The Radiation Epidemiology group carry out high quality research and provide advice on the health effects of ionising and non-ionising radiation which is mainly published in the peer reviewed scientific press. These publications contribute to the evidence base for health protection measures and to strengthen UKHSA's scientific reputation and the development of health protection services and expert advice.
The group manages two large epidemiological cohorts owned by UKHSA:
UKHSA has a contract with the NDA to manage its epidemiological research program (Link). This involves management of a large cohort of ex-BNFL (British Nuclear Fuels Limited) workers and a cohort of United Kingdom Atomic Energy Agency (UKAEA) workers which were transferred to the NDA following a reorganisation of the nuclear industry. It also involves undertaking a programme of research with the aim of reassuring the NDA workforce that their health is not unacceptably or unduly impacted by their occupational radiation exposure. UKHSA also provides the conduit through which other researchers may seek permission to use these data for appropriately authorised research.
The group provides advice and support to UKHSA, government departments & other public health staff on results and applications of radiation epidemiology studies. This includes advice and support to the International Commission on Radiological Protection (ICRP) in particular in regard to lifetime radiation risk estimates for cancer and non-cancer diseases.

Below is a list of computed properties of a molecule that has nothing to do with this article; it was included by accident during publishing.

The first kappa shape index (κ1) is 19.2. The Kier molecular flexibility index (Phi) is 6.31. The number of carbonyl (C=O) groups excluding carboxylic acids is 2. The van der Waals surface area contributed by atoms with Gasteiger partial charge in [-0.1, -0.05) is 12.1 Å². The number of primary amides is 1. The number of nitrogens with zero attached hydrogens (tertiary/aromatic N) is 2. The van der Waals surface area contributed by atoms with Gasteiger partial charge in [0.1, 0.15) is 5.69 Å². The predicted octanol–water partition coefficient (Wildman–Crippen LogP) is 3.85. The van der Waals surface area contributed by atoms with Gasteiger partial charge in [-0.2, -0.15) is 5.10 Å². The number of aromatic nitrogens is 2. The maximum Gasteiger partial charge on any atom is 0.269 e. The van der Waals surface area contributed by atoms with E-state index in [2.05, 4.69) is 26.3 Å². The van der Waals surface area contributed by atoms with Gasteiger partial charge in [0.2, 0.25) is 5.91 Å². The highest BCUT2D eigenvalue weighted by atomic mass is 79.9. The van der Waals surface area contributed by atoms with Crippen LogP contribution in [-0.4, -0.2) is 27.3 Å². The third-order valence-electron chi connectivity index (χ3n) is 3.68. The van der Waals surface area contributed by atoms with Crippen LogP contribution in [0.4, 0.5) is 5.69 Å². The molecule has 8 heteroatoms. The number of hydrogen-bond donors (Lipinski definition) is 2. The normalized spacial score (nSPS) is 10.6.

The group provides training and lecturing in radiation epidemiology. The group maintains an overview of the latest relevant research in the epidemiological and statistical literature, and undertakes peer review of manuscripts on behalf of scientific and medical journals.
We are continuously seeking potential collaborations with all research establishments (universities, institutes and government organisations).
We are particularly interested in approaches from groups who have similar epidemiological data from cohort studies which could be pooled with our cohort data to generate larger more statistically powerful data sets to better investigate the effects of radiation exposure on human health. We have considerable experience of this type of collaboration and have successfully overcome both the information governance issues and statistical modelling challenges of such projects.